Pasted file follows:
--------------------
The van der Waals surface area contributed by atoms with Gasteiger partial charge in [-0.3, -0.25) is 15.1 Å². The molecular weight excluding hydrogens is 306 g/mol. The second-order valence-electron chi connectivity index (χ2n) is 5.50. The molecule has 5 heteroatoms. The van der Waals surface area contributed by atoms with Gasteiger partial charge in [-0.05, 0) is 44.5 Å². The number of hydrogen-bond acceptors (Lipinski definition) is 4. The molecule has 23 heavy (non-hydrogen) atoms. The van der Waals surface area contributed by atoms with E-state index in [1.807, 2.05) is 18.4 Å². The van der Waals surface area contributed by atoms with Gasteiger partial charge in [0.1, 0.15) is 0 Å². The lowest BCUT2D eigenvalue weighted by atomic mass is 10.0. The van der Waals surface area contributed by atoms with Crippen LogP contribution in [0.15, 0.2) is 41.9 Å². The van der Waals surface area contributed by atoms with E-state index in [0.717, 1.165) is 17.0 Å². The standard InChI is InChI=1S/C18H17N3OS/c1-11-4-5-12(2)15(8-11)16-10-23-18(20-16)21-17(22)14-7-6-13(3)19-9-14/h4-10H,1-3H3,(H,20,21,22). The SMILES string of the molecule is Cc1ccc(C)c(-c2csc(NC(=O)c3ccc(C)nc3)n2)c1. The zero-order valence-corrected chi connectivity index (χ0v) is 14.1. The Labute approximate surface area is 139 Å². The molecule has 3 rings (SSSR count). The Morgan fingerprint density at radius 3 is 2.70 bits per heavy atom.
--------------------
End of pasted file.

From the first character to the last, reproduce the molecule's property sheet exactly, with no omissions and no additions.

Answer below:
The van der Waals surface area contributed by atoms with Gasteiger partial charge in [-0.3, -0.25) is 15.1 Å². The molecular weight excluding hydrogens is 306 g/mol. The second-order valence-electron chi connectivity index (χ2n) is 5.50. The molecule has 5 heteroatoms. The van der Waals surface area contributed by atoms with Gasteiger partial charge in [-0.05, 0) is 44.5 Å². The number of hydrogen-bond acceptors (Lipinski definition) is 4. The molecule has 23 heavy (non-hydrogen) atoms. The van der Waals surface area contributed by atoms with E-state index in [1.807, 2.05) is 18.4 Å². The van der Waals surface area contributed by atoms with Gasteiger partial charge in [0.1, 0.15) is 0 Å². The lowest BCUT2D eigenvalue weighted by atomic mass is 10.0. The van der Waals surface area contributed by atoms with Crippen LogP contribution in [0.15, 0.2) is 41.9 Å². The van der Waals surface area contributed by atoms with E-state index in [0.717, 1.165) is 17.0 Å². The standard InChI is InChI=1S/C18H17N3OS/c1-11-4-5-12(2)15(8-11)16-10-23-18(20-16)21-17(22)14-7-6-13(3)19-9-14/h4-10H,1-3H3,(H,20,21,22). The SMILES string of the molecule is Cc1ccc(C)c(-c2csc(NC(=O)c3ccc(C)nc3)n2)c1. The zero-order valence-corrected chi connectivity index (χ0v) is 14.1. The Labute approximate surface area is 139 Å². The molecule has 3 rings (SSSR count). The Morgan fingerprint density at radius 3 is 2.70 bits per heavy atom.